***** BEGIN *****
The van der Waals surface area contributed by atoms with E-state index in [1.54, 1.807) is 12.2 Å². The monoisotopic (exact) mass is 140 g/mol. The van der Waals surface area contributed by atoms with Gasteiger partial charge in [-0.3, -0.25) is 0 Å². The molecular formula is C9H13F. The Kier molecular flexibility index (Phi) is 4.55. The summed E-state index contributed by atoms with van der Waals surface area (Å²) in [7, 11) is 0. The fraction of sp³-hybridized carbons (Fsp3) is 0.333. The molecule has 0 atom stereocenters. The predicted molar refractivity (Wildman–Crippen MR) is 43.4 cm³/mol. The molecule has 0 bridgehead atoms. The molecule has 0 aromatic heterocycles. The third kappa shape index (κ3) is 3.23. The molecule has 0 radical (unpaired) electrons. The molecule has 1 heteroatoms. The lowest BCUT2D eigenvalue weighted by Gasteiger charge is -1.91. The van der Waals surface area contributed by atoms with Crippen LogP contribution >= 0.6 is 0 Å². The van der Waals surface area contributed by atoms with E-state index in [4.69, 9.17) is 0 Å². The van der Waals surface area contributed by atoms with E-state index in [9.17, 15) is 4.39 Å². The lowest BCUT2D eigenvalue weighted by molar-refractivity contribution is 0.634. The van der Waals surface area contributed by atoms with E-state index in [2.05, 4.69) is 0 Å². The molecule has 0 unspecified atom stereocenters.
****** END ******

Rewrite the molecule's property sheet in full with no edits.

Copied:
The van der Waals surface area contributed by atoms with E-state index in [1.54, 1.807) is 12.2 Å². The monoisotopic (exact) mass is 140 g/mol. The van der Waals surface area contributed by atoms with Gasteiger partial charge in [-0.3, -0.25) is 0 Å². The molecular formula is C9H13F. The Kier molecular flexibility index (Phi) is 4.55. The summed E-state index contributed by atoms with van der Waals surface area (Å²) in [7, 11) is 0. The fraction of sp³-hybridized carbons (Fsp3) is 0.333. The molecule has 0 atom stereocenters. The predicted molar refractivity (Wildman–Crippen MR) is 43.4 cm³/mol. The molecule has 0 bridgehead atoms. The molecule has 0 aromatic heterocycles. The third kappa shape index (κ3) is 3.23. The molecule has 0 radical (unpaired) electrons. The molecule has 1 heteroatoms. The lowest BCUT2D eigenvalue weighted by Gasteiger charge is -1.91. The van der Waals surface area contributed by atoms with Crippen LogP contribution >= 0.6 is 0 Å². The van der Waals surface area contributed by atoms with E-state index in [4.69, 9.17) is 0 Å². The van der Waals surface area contributed by atoms with E-state index in [9.17, 15) is 4.39 Å². The lowest BCUT2D eigenvalue weighted by molar-refractivity contribution is 0.634. The van der Waals surface area contributed by atoms with E-state index in [2.05, 4.69) is 0 Å². The molecule has 0 unspecified atom stereocenters.